Volume 524, December 2010
|Number of page(s)||8|
|Section||Cosmology (including clusters of galaxies)|
|Published online||24 November 2010|
Suzaku observations of X-ray excess emission in the cluster of galaxies A 3112
1 Division of Geophysics and Astronomy, Department of Physics,
University of Helsinki, Finland
2 Finnish Centre for Astronomy with ESO, University of Turku, Väisäläntie 20, 21500 Piikkiö, Finland
3 University of Alabama in Huntsville, USA
4 Department of Physics, Tokyo University of Science, 1-3 Kagurazaka, Shinjuku, Tokyo 162-8601, Japan
5 SRON Netherlands Institute for Space Research, Sorbonnelaan 2, 3584 CA Utrecht, The Netherlands
6 Sterrenkundig Instituut, Universiteit Utrecht, PO Box 80000, 3508 TA Utrecht, The Netherlands
Accepted: 20 September 2010
Aims. We analysed the Suzaku XIS1 data of the A 3112 cluster of galaxies in order to examine the X-ray excess emission in this cluster reported earlier with the XMM-Newton and Chandra satellites.
Methods. We performed X-ray spectroscopy on the data of a single large region. We carried out simulations to estimate the systematic uncertainties affecting the X-ray excess signal.
Results. The best-fit temperature of the intracluster gas depends strongly on the choice of the energy band used for the spectral analysis. This proves the existence of excess emission component in addition to the single-temperature MEKAL in A 3112. We showed that this effect is not an artifact due to uncertainties of the background modeling, instrument calibration or the amount of Galactic absorption. Neither does the PSF scatter of the emission from the cool core nor the projection of the cool gas in the cluster outskirts produce the effect. Finally we modeled the excess emission either by using an additional MEKAL or powerlaw component. Due to the small differencies between thermal and non-thermal model we can not rule out the non-thermal origin of the excess emission based on the goodness of the fit. Assuming that it has a thermal origin, we further examined the differential emission measure (DEM) models. We utilised two different DEM models, a Gaussian differential emission measure distribution (GDEM) and WDEM model, where the emission measure of a number of thermal components is distributed as a truncated power law. The best-fit XIS1 MEKAL temperature for the 0.4–7.0 keV band is 4.7 ± 0.1 keV, consistent with that obtained using GDEM and WDEM models.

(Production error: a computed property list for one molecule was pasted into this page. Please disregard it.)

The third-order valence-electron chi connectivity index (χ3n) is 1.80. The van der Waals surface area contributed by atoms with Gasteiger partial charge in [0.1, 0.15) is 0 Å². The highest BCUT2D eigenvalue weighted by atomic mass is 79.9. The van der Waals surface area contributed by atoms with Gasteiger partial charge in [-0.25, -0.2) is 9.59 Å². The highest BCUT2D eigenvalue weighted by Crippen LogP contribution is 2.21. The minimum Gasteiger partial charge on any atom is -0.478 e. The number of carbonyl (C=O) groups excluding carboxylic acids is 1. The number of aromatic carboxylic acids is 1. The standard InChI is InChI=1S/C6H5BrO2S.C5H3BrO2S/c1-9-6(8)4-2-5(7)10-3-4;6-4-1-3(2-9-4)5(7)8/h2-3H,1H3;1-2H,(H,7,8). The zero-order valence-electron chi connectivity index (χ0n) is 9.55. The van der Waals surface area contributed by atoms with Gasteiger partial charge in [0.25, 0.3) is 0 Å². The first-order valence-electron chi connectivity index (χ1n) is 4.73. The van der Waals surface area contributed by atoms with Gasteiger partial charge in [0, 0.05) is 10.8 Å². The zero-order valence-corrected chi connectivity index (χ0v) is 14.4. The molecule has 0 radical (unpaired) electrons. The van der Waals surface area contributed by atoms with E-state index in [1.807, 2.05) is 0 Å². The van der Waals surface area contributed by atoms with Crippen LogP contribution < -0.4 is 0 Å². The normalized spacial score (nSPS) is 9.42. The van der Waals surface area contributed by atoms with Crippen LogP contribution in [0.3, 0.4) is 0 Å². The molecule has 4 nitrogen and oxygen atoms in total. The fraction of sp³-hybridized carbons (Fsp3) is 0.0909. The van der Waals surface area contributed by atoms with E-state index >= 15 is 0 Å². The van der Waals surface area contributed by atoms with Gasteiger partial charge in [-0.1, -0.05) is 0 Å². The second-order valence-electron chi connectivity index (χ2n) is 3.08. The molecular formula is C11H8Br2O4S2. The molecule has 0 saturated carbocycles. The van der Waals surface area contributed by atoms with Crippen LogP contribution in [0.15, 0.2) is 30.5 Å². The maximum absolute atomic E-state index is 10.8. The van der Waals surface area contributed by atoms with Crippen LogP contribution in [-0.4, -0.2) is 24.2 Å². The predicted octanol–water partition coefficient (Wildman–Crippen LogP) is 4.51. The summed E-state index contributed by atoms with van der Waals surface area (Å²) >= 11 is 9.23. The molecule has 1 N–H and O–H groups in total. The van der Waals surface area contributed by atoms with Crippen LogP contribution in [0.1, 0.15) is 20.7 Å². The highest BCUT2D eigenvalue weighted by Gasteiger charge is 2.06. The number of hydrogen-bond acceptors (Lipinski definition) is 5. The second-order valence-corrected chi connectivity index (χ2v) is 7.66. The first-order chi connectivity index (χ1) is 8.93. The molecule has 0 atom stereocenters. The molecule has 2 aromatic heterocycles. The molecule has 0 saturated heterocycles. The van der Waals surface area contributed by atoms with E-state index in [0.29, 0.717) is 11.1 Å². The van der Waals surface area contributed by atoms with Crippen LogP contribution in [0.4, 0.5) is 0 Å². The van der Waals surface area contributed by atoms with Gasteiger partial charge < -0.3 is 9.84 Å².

Key words: galaxies: clusters: individual: A 3112 / X-rays: galaxies: clusters / techniques: spectroscopic
© ESO, 2010
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